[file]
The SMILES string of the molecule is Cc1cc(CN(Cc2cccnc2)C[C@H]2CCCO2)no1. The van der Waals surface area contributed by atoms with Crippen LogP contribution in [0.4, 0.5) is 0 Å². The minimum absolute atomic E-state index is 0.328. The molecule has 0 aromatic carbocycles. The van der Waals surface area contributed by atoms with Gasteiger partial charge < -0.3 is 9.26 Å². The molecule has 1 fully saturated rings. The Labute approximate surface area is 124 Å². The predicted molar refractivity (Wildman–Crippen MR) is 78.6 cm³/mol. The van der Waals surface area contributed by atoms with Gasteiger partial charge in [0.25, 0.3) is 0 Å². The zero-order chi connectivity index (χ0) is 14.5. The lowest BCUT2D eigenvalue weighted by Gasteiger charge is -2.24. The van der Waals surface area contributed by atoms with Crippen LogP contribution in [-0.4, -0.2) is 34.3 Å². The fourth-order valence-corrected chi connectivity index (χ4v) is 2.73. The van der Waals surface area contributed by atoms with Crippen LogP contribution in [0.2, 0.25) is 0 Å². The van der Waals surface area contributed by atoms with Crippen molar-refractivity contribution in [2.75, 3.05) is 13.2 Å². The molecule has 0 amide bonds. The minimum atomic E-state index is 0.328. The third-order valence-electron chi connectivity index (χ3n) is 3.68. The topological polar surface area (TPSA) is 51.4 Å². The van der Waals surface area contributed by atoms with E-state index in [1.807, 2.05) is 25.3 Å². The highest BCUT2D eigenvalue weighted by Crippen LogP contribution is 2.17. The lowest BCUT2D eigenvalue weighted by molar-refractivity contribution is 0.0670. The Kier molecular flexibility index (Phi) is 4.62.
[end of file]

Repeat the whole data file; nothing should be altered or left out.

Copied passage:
The SMILES string of the molecule is Cc1cc(CN(Cc2cccnc2)C[C@H]2CCCO2)no1. The van der Waals surface area contributed by atoms with Crippen LogP contribution in [0.4, 0.5) is 0 Å². The minimum absolute atomic E-state index is 0.328. The molecule has 0 aromatic carbocycles. The van der Waals surface area contributed by atoms with Gasteiger partial charge < -0.3 is 9.26 Å². The molecule has 1 fully saturated rings. The Labute approximate surface area is 124 Å². The predicted molar refractivity (Wildman–Crippen MR) is 78.6 cm³/mol. The van der Waals surface area contributed by atoms with Gasteiger partial charge in [0.25, 0.3) is 0 Å². The zero-order chi connectivity index (χ0) is 14.5. The lowest BCUT2D eigenvalue weighted by Gasteiger charge is -2.24. The van der Waals surface area contributed by atoms with Crippen LogP contribution in [-0.4, -0.2) is 34.3 Å². The fourth-order valence-corrected chi connectivity index (χ4v) is 2.73. The van der Waals surface area contributed by atoms with Crippen LogP contribution in [0.2, 0.25) is 0 Å². The van der Waals surface area contributed by atoms with Crippen molar-refractivity contribution in [2.75, 3.05) is 13.2 Å². The molecule has 0 amide bonds. The minimum atomic E-state index is 0.328. The third-order valence-electron chi connectivity index (χ3n) is 3.68. The topological polar surface area (TPSA) is 51.4 Å². The van der Waals surface area contributed by atoms with E-state index in [1.807, 2.05) is 25.3 Å². The highest BCUT2D eigenvalue weighted by Crippen LogP contribution is 2.17. The lowest BCUT2D eigenvalue weighted by molar-refractivity contribution is 0.0670. The Kier molecular flexibility index (Phi) is 4.62.